• Cooking pots
  • Frying pan
  • Steamers
  • Colander
  • Skillet
  • Knives
  • Cutting board
  • Grater
  • Saucepan
  • Stockpot
  • Spatula
  • Tongs
  • Measuring cups
  • Wooden Spoon

Categories in this Recipe

  • Pie Recipes
  • Blueberry – See textBlueberries are a widely distributed and widespread group of perennial flowering plants with blue or purple berries. They are classified in the section Cyanococcus within the genus Vaccinium. Vaccinium also includes cranberries, bilberries, huckleberries and Madeira blueberries. Commercial blueberries—both wild (lowbush) and cultivated (highbush)—are all native to North America. The highbush varieties were introduced into Europe during the 1930s.Blueberries are usually prostrate shrubs that can vary in size from 10 centimeters (4 inches) to 4 meters (13 feet) in height. In commercial production of blueberries, the species with small, pea-size berries growing on low-level bushes are known as “lowbush blueberries” (synonymous with “wild”), while the species with larger berries growing on taller, cultivated bushes are known as “highbush blueberries”. Canada is the leading producer of lowbush blueberries, while the United States produces some 40% of the world supply of highbush blueberries.
  • Fruit – In botany, a fruit is the seed-bearing structure in flowering plants that is formed from the ovary after flowering.Fruits are the means by which flowering plants (also known as angiosperms) disseminate their seeds. Edible fruits in particular have long propagated using the movements of humans and animals in a symbiotic relationship that is the means for seed dispersal for the one group and nutrition for the other; in fact, humans and many animals have become dependent on fruits as a source of food. Consequently, fruits account for a substantial fraction of the world’s agricultural output, and some (such as the apple and the pomegranate) have acquired extensive cultural and symbolic meanings.In common language usage, “fruit” normally means the fleshy seed-associated structures (or produce) of plants that typically are sweet or sour and edible in the raw state, such as apples, bananas, grapes, lemons, oranges, and strawberries. In botanical usage, the term “fruit” also includes many structures that are not commonly called “fruits”, such as nuts, bean pods, corn kernels, tomatoes, and wheat grains.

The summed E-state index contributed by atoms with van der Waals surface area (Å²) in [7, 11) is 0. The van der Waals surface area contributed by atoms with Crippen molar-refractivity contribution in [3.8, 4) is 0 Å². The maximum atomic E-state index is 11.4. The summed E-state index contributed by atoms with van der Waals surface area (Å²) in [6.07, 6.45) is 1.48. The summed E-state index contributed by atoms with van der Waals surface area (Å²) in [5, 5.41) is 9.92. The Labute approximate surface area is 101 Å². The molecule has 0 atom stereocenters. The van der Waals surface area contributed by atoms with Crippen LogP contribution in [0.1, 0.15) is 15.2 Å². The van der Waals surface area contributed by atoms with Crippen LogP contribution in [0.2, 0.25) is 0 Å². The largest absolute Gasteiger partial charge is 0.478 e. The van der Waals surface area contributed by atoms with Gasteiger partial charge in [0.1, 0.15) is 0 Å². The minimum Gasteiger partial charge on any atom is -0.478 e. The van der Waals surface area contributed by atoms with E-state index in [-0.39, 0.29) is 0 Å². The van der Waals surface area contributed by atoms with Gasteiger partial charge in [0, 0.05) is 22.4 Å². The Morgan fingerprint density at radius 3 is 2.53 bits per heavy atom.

• Dessert – Dessert (/dɪˈzɜːrt/) is a course that concludes a meal. The course consists of sweet foods, such as confections, and possibly a beverage such as dessert wine and liqueur. In some parts of the world, such as much of Central Africa and West Africa, and most parts of China, there is no tradition of a dessert course to conclude a meal.The term dessert can apply to many confections, such as biscuits, cakes, cookies, custards, gelatins, ice creams, pastries, pies, puddings, macaroons, sweet soups, tarts and fruit salad. Fruit is also commonly found in dessert courses because of its naturally occurring sweetness. Some cultures sweeten foods that are more commonly savory to create desserts.
Chef Dawn
Chef Dawn

Chef Dawn lives and breathes food, always seeking new ingredients to whip up super simple recipes that are big on bold flavor. Being half French, she tends to treat food as a source of pleasure rather than just fuel for our bodies.

More Recipes

Chef Dawn

Chef Dawn

Chef Dawn lives and breathes food, always seeking new ingredients to whip up super simple recipes that are big on bold flavor. Being half French, she tends to treat food as a source of pleasure rather than just fuel for our bodies Read Full Chef Bio Here .

Read more exciting recipes!